The Institute of Directors has found a dramatic drop in business confidence following the general election ending with a hung parliament with director-general Stephen Martin claiming the resulting political uncertainty could have disastrous consequences for the UK economy.
The nearly 700 members of the IoD who took the survey are keen to see quick agreement with the European Union on transitional arrangements surrounding the UK’s withdrawal, and clarity on the status of EU workers in the United Kingdom.
The overall priority for the new government, according to IoD members who have taken the survey since noon on Friday, must be reaching a new trade deal with the European Union. On the domestic front, work to deliver a higher skilled workforce and better quality infrastructure is considered vitally important.
The key findings of the survey:
- 65% of IoD members believe uncertainty over the make-up of the Government is ‘a significant concern’ for the UK economy, with a further 27% describing it as a ‘slight concern’ – a total of 92% therefore believing it to be a concern
- There has been a negative swing of 34 points in confidence in the UK economy from our last survey in May. While 20% are optimistic about the UK economy over the next 12 months, some 57% are now either quite or very pessimistic – a -37 ‘net confidence’ score. This compares with May, in which 34% registered their optimism, and only 37% reported pessimism – just -3
- A majority (59%) believe a further election later this year would be somewhat or very unwelcome. Only 23% felt a further election would be welcome
Martin said: “It is hard to overstate what a dramatic impact the current political uncertainty is having on business leaders, and the consequences could – if not addressed immediately – be disastrous for the UK economy. The needs of business and discussion of the economy were largely absent from the campaign, but this crash in confidence shows how urgently that must change in the new government.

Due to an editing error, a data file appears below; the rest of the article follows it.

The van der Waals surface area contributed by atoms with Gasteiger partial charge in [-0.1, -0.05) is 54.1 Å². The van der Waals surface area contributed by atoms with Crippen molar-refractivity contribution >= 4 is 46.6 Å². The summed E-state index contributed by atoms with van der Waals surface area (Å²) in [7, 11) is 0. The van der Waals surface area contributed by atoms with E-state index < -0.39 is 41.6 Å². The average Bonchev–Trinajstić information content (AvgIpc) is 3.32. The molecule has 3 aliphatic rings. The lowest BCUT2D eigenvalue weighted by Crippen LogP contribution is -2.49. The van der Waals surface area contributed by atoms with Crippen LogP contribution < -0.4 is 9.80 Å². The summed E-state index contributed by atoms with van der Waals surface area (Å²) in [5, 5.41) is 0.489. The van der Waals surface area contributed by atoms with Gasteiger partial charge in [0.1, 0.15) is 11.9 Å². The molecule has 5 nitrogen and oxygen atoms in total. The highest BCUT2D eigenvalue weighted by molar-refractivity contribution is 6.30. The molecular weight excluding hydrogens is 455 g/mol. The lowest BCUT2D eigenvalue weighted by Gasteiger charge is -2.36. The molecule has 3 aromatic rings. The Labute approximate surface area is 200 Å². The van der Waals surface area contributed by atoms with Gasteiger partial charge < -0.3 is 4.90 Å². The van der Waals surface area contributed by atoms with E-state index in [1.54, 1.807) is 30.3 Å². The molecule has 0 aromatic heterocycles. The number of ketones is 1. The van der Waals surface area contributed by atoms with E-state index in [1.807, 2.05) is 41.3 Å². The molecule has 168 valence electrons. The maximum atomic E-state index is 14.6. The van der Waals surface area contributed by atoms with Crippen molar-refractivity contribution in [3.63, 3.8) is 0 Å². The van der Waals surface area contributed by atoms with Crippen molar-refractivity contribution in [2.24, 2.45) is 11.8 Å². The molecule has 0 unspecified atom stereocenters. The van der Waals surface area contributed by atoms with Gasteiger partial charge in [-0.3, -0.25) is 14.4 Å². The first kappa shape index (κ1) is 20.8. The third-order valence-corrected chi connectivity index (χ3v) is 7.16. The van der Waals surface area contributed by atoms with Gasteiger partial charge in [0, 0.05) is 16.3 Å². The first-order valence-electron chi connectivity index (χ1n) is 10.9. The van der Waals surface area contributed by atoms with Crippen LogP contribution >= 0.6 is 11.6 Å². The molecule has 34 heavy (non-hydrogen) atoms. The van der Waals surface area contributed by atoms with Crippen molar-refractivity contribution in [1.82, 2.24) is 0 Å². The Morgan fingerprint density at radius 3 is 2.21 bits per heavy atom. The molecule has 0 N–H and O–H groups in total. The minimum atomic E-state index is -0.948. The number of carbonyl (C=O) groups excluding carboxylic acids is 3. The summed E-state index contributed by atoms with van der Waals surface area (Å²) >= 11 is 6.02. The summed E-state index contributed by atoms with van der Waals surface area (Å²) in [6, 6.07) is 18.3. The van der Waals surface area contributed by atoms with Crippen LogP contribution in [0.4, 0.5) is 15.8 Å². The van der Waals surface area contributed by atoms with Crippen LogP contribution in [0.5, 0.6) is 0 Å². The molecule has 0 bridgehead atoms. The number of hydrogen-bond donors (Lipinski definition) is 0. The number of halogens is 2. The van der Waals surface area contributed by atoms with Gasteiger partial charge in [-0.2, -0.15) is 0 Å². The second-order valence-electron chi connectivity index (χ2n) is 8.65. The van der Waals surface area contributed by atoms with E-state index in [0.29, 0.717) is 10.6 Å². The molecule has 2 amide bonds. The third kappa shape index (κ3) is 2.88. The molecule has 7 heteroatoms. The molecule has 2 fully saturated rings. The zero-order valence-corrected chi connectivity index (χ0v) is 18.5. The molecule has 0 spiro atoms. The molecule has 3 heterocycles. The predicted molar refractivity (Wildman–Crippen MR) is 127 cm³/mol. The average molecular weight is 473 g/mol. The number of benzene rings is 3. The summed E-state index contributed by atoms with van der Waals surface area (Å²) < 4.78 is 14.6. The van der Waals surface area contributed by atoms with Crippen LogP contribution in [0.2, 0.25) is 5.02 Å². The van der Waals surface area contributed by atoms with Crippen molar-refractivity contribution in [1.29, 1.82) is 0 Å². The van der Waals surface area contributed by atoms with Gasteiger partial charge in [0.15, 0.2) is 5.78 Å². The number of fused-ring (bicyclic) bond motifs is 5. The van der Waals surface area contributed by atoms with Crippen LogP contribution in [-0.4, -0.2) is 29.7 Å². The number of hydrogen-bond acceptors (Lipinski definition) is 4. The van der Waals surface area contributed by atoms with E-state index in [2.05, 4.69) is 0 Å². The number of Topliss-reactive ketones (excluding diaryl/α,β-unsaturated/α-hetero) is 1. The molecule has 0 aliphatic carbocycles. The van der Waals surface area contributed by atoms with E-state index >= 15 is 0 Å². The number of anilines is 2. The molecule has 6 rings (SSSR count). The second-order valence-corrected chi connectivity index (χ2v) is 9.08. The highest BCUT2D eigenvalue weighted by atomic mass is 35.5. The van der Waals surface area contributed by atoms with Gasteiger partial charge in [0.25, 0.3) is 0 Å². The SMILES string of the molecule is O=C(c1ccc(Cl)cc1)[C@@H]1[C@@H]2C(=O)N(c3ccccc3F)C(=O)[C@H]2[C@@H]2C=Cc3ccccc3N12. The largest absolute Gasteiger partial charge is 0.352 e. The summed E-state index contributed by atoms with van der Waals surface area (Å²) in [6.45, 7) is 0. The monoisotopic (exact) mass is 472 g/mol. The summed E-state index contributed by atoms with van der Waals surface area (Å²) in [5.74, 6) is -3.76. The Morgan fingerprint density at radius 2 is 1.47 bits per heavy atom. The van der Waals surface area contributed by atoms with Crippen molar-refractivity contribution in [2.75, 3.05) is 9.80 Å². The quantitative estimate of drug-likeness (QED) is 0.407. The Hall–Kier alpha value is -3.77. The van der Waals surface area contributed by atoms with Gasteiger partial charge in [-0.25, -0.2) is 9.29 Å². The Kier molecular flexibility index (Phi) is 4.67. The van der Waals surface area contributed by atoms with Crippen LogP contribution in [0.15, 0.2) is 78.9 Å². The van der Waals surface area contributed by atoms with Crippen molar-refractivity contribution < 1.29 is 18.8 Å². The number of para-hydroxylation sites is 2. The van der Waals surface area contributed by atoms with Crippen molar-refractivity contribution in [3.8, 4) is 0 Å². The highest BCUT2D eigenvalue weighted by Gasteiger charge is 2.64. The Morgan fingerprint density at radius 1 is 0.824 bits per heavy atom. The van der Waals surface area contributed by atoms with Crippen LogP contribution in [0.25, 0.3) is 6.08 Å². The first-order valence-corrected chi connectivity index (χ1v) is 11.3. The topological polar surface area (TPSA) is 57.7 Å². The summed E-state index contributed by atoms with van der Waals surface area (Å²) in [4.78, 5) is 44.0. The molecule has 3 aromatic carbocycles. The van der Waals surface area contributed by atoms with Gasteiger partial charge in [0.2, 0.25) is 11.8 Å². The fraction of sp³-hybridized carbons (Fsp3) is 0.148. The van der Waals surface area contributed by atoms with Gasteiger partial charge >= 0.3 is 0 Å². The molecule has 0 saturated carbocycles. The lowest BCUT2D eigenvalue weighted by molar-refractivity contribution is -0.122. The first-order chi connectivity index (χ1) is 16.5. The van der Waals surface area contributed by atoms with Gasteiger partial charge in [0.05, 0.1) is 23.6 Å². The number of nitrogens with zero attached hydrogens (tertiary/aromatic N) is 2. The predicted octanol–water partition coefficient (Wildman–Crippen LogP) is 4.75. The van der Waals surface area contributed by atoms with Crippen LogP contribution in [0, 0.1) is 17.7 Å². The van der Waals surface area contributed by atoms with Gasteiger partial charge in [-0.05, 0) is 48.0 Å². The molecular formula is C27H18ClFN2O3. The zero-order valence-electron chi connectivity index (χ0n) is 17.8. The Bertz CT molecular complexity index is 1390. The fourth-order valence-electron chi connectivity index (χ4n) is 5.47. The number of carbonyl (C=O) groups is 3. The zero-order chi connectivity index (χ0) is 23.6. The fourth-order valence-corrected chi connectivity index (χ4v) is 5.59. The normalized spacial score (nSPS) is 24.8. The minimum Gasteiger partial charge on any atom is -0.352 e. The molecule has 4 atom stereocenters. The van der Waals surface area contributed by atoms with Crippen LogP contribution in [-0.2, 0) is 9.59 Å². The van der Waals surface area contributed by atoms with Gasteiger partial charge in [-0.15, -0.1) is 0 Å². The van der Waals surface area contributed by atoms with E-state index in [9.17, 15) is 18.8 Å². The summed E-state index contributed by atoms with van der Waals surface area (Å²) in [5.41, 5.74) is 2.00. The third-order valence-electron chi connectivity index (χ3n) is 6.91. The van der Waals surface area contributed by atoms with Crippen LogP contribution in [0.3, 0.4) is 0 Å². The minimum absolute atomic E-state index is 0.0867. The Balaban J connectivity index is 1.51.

“It was disheartening that the only reference the Prime Minister made to prosperity in her Downing Street statement was to emphasise the need to share it, rather than create it in the first place. With global headwinds and political uncertainty at the front of business leaders’ minds, it would be wise for this administration to re-emphasise its commitment to a pro-business environment here at home.
“Business leaders will be acutely aware that Parliaments without majorities are more prone to politicking and point-scoring than most. If we do indeed see a minority Government, both sides of the aisle must swallow their pride and work on a cross-party basis on the most important issues. The last thing business leaders need is a Parliament in paralysis, and the consequences for British businesses and for the UK as an investment destination would be severe.
“Saying this, there is also little appetite for a further election this year, and indeed business leaders are keener to see the new Government get to work in Brussels and on the domestic front. Ensuring negotiations start well, and delivering higher quality skills and infrastructure across the country, must be the priority.”
In a separate report by the Harvard Kennedy School of Business, most SMEs said they were keen to remain in the European single market and customs union. The report, by former shadow chancellor Ed Balls and Peter Sands, previously in charge of investment bank Standard Chartered, found that, of the 50 surveyed, all were concerned about rising costs from tariffs and customs controls while many were worried about the UK leaving the EU without a deal at all.
Sands told the BBC: “When it comes down to it most would prefer to be in the single market – that makes it easier for them to do business, and if they can’t get that they want a free trade agreement or something as close to the single market as possible.”